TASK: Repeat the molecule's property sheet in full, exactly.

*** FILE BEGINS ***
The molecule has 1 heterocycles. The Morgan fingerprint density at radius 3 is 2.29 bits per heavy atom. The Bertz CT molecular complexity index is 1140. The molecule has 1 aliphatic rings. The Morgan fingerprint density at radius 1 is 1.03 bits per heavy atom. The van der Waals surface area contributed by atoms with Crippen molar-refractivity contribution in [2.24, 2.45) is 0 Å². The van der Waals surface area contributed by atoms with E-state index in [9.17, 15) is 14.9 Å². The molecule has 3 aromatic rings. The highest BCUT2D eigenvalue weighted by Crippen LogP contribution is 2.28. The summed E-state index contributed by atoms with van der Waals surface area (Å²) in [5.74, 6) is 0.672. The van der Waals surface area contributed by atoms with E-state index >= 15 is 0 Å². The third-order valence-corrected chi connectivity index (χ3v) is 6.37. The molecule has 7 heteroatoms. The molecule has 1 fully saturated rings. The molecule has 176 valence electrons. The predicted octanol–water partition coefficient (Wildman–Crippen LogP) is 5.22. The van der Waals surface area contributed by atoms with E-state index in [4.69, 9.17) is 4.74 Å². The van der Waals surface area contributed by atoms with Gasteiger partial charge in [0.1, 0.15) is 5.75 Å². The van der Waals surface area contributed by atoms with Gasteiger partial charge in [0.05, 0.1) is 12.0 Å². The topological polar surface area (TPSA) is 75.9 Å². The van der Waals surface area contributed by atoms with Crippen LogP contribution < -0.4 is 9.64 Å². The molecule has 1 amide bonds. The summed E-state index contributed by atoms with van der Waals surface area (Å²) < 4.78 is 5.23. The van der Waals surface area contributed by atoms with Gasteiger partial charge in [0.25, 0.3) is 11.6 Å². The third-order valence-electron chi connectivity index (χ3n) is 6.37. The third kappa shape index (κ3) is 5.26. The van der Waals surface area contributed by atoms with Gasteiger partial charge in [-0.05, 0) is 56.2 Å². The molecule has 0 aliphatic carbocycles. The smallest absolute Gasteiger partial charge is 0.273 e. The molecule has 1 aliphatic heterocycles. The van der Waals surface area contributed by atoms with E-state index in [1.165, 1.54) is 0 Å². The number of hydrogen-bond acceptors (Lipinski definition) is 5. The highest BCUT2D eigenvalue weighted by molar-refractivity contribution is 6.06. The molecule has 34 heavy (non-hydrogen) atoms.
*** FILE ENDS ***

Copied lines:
The molecule has 1 heterocycles. The Morgan fingerprint density at radius 3 is 2.29 bits per heavy atom. The Bertz CT molecular complexity index is 1140. The molecule has 1 aliphatic rings. The Morgan fingerprint density at radius 1 is 1.03 bits per heavy atom. The van der Waals surface area contributed by atoms with Crippen molar-refractivity contribution in [2.24, 2.45) is 0 Å². The van der Waals surface area contributed by atoms with E-state index in [9.17, 15) is 14.9 Å². The molecule has 3 aromatic rings. The highest BCUT2D eigenvalue weighted by Crippen LogP contribution is 2.28. The summed E-state index contributed by atoms with van der Waals surface area (Å²) in [5.74, 6) is 0.672. The van der Waals surface area contributed by atoms with E-state index >= 15 is 0 Å². The third-order valence-corrected chi connectivity index (χ3v) is 6.37. The molecule has 7 heteroatoms. The molecule has 1 fully saturated rings. The molecule has 176 valence electrons. The predicted octanol–water partition coefficient (Wildman–Crippen LogP) is 5.22. The van der Waals surface area contributed by atoms with E-state index in [4.69, 9.17) is 4.74 Å². The van der Waals surface area contributed by atoms with Gasteiger partial charge in [0.1, 0.15) is 5.75 Å². The van der Waals surface area contributed by atoms with Gasteiger partial charge in [0.05, 0.1) is 12.0 Å². The topological polar surface area (TPSA) is 75.9 Å². The van der Waals surface area contributed by atoms with Crippen LogP contribution < -0.4 is 9.64 Å². The molecule has 1 amide bonds. The summed E-state index contributed by atoms with van der Waals surface area (Å²) < 4.78 is 5.23. The van der Waals surface area contributed by atoms with Gasteiger partial charge in [0.25, 0.3) is 11.6 Å². The third-order valence-electron chi connectivity index (χ3n) is 6.37. The third kappa shape index (κ3) is 5.26. The van der Waals surface area contributed by atoms with Gasteiger partial charge in [-0.05, 0) is 56.2 Å². The molecule has 0 aliphatic carbocycles. The smallest absolute Gasteiger partial charge is 0.273 e. The molecule has 1 aliphatic heterocycles. The van der Waals surface area contributed by atoms with E-state index in [1.165, 1.54) is 0 Å². The number of hydrogen-bond acceptors (Lipinski definition) is 5. The highest BCUT2D eigenvalue weighted by molar-refractivity contribution is 6.06. The molecule has 34 heavy (non-hydrogen) atoms.